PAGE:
Divorce Questions

Frequently asked Divorce Questions:

If you have further questions, please enter them into our ‘ask a lawyer’ box at the top right of this page.

How long does a divorce take in my State?

This question depends on the state you are in. See our State Divorce Laws page. For example: a divorce in Michigan takes 60 days without children and 180 days (6 months) with children. This time period begins from the time you first file your first papers with the court. Post your question in our ask a lawyer box to find out.

Can the waiting period be waived?

The state-mandated waiting period is part of the divorce process and requirements. It can be waived under special circumstances (ex: domestic violence); where one spouse has to get out of the relationship quickly to protect against potential harm. However, you really have to convince the courts that your case is special (deserves exemption from the waiting period). Doing that requires a lawyer.

What are the Court Costs in my State?

When you first take your papers to the Court, there will be a Court fee, which pays for the Judge and the Court Clerks. It is usually around $75-150 dollars. Also, if you have children, there is a usually a fee associated with a Children’s Office. That fee is usually around $75. All states and counties are different. Call the Court in your County to check on the exact fees. Your County Courthouse’s phone number should be available in the County Government section of the phone book.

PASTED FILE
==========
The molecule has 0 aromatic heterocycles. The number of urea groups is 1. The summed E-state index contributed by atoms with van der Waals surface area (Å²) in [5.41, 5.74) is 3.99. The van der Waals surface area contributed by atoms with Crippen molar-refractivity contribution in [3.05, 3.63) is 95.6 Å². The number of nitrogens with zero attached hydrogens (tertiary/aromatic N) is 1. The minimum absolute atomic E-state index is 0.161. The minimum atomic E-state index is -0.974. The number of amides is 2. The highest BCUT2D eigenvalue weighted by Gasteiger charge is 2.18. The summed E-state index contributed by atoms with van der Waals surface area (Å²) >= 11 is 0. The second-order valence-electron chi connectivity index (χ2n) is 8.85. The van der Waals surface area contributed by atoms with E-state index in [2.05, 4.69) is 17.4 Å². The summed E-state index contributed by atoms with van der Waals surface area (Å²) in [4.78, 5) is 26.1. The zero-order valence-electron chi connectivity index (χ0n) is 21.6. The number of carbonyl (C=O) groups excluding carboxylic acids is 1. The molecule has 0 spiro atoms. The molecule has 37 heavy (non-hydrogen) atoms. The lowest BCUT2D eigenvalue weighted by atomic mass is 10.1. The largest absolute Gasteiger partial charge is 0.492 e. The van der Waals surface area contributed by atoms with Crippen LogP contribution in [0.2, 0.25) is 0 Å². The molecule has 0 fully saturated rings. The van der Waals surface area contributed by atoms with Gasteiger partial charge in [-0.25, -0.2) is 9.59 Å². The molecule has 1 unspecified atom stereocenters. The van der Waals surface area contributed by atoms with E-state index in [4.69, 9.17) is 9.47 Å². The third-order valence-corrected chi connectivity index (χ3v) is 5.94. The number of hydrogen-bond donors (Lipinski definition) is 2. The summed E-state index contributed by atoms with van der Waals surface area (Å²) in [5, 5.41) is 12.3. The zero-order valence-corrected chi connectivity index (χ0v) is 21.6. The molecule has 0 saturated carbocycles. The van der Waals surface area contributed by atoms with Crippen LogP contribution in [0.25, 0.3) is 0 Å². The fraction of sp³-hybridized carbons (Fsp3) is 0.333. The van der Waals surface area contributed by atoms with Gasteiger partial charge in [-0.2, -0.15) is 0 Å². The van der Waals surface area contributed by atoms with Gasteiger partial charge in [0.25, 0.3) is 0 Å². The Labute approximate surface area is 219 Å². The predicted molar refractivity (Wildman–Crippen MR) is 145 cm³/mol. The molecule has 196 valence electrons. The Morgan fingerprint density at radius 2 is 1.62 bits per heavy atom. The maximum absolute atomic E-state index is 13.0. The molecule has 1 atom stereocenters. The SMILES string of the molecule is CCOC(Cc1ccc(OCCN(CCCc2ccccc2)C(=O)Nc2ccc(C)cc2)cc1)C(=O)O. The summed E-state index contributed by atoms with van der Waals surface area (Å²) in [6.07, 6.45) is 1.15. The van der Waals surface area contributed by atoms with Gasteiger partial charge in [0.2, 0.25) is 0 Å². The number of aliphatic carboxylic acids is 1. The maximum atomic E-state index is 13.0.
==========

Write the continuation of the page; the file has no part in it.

My Spouse and I now live in different States?

This doesn’t matter in a divorce for the most part. Just make sure you fulfill the Residency Requirement in the State that you currently live in. You can get divorced in the State where you live. However, if your spouse is out of the Country, you will either need that Spouse to sign the divorce papers or you can do a Missing Spouse Divorce if you cannot locate him/her.

We were Married in one State and now Live in another State?

This doesn’t matter in a divorce for the most part at all. Just make sure you fulfill the Residency Requirement in the State that you currently live in. You can get divorced in the State where you live.

Residency Requirements:

Residency plays an important part in all the divorces. You would file in the county and state where your feet are on the ground at the moment, provided you qualify for residency in that State. “Your home is where you hang your hat.”

If you don’t qualify for residency in the State where you are currently living, you most likely would file in the prior state where you lived (qualified for residency). But, you must travel there a couple times. At least once to file the forms at the court initially and at the end to attend your final hearing. Traveling like this is not the preferred method, for obvious reasons. If you don’t qualify for residency in the State where you are currently living and you don’t want to travel to your old State, then you can wait until you obtain residency in the current State.

If you have further questions, please enter them into our ‘ask a lawyer’ box at the top right of this page.

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